e sigara kullanin

March 27, 2017

Hanging Out in Julie’s Greenroom: Reviewing Henson’s Netflix Series

Filed under: Feature,Reviews — Tags: , — ToughPigs Staff @ 10:49 am

The following article was written by real-life married couple and Muppet geeks Staci Rosen and Ryan Roe!

 

Ryan: Hi, Staci!  So, would it be fair to say that in our house, we’re big fans of Julie Andrews, the Jim Henson Company, and watching things on Netflix?

Staci: Let’s see… we once woke up early on a Saturday to watch a screening of the 3-hour long batty Julie Andrews movie musical Star, we have exactly two photos of our families next to more than 50 Henson-created characters adorning our walls, and until we got married, we maintained two Netflix subscriptions (because while relationships come and go, streaming is forever!). So yeah, I’d say that’s a fair statement.

Ryan: Well, that should be all the proof anyone needs!  So naturally, when we heard about Julie’s Greenroom, the new children’s series on the aforementioned Netflix, starring the aforementioned Julie Andrews, and produced by the aforementioned Jim Henson Company, we knew we would be watching it together.  

Staci: Having watched the first three episodes, let’s talk about what we think so far.

Ryan:  And let’s efficiently organize our thoughts into categories!

Staci: I love efficiency and organization!

Premise/Setting/Format

Ryan: Going in, all I really knew was that the show would be about Julie Andrews teaching some big-headed puppet kids called Greenies about the arts.  But I didn’t expect such a thoughtfully conceived premise.  It would have been easy to just have the Greenies show up and Julie Andrews start yakkin’ at them every episode, but the first show sets up a reason that things are happening the way they are.  It’s not exactly Lost, but it’s something.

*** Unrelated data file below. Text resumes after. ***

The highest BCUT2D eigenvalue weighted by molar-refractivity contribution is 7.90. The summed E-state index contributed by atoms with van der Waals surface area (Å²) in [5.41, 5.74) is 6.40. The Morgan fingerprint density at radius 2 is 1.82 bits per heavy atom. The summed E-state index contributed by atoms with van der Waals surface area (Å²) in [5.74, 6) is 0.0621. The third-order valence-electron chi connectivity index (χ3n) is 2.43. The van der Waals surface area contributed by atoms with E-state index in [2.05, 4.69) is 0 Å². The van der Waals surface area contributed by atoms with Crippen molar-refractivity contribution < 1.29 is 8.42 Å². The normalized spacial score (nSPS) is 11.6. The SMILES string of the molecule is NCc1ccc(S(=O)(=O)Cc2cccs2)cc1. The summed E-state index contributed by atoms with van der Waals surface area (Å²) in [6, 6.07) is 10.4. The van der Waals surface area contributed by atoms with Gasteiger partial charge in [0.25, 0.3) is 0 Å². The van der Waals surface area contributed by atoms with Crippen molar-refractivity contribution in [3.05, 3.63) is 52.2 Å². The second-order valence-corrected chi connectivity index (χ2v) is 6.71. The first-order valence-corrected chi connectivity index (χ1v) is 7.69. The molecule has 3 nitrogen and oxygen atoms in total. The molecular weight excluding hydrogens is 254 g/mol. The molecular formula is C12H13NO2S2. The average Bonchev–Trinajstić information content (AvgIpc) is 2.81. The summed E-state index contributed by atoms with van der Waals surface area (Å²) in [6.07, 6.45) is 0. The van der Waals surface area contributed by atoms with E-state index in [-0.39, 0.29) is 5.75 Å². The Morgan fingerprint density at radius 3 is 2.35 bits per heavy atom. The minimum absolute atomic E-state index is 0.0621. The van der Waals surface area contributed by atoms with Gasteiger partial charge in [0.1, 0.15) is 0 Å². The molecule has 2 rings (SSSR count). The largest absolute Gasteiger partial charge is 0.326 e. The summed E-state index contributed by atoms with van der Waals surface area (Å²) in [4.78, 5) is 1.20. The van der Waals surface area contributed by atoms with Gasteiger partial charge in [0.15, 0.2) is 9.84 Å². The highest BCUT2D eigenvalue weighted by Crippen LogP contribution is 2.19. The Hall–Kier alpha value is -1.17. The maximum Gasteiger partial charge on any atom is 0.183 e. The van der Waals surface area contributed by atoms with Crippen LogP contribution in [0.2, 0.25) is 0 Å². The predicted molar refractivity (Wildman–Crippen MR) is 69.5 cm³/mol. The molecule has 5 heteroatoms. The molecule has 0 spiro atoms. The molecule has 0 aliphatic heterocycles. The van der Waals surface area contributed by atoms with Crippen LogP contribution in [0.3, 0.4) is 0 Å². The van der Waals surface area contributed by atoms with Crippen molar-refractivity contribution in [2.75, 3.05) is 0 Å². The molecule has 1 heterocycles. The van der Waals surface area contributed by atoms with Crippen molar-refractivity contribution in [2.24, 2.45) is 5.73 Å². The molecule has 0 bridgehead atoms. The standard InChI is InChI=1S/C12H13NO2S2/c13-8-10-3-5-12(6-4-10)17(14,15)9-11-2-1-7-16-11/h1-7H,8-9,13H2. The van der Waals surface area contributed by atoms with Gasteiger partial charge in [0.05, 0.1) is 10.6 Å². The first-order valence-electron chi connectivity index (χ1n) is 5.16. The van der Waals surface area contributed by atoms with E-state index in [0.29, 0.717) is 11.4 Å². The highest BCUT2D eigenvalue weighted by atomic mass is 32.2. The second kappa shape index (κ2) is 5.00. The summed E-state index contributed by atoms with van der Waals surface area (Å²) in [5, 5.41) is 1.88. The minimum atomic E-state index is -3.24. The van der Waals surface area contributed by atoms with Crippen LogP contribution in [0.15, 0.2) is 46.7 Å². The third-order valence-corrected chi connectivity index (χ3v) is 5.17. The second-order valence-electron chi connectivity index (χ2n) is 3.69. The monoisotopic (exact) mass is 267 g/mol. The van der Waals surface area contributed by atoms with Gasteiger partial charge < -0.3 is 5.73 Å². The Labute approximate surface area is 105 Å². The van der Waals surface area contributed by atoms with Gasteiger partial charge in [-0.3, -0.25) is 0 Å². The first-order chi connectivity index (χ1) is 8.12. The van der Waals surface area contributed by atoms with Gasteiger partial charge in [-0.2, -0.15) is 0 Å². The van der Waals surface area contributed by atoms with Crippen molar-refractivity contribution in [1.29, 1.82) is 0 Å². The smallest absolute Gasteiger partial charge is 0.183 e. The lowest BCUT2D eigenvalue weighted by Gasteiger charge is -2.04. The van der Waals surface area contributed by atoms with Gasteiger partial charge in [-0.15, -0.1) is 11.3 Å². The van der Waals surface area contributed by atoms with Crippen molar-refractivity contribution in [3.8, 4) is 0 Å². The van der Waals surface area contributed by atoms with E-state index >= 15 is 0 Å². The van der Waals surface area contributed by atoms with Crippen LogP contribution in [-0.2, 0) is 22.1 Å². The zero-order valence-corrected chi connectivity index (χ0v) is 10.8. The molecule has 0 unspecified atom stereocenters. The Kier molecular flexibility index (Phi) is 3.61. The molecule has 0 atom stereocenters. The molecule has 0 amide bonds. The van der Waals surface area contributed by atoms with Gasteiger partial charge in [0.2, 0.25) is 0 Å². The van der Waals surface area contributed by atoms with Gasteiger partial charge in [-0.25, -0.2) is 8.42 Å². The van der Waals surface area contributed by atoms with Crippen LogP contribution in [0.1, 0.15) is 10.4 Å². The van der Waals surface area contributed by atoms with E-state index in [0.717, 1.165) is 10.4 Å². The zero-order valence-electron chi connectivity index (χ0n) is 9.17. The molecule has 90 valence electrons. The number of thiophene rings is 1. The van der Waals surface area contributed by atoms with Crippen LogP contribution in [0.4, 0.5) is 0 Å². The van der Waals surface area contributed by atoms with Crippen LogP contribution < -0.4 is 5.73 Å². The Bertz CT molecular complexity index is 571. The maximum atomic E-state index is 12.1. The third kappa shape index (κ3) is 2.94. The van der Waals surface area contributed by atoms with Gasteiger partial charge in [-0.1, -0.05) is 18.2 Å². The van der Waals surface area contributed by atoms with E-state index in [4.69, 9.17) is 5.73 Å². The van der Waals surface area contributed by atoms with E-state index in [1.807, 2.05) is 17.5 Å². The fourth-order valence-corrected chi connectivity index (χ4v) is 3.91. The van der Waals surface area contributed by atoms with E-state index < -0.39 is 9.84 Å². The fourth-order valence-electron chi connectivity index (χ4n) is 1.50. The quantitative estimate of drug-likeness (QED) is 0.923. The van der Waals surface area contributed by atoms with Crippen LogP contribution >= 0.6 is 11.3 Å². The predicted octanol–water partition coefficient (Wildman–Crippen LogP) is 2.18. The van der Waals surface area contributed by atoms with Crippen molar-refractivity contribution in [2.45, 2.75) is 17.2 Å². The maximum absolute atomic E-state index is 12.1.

In the first episode, Ms. Julie is all ready to lead her newest crop of Greenroom kids in putting on a production of The Wizard of Oz at the Wellspring Center for the Performing Arts, but a flood in the basement destroys all the props and costumes.  Which gives them a reason to create their own musical from scratch.  Which gives them a reason to learn about every aspect of creating a musical, from writing to singing to never saying the name “MacBeth” in the theater. (Disclaimer: I don’t know if they actually cover that last one.)  And now we’ll have to watch the whole season because we want to see if they manage to pull of their production of Mash-up the Musical!

Staci: Putting aside that “Wellspring Center” sounds like an old-age home, I agree that the format works, especially the parts where Julie gets to take a break from all the action to tend to various technical and administrative tasks.  “Ms. Julie has to call the plumber” is a great way to let Julie Andrews grab a donut off-camera. Also, about the show within the show: the villain is “an ogre who wants to steal the arts?” Is that life imitating art or vice versa?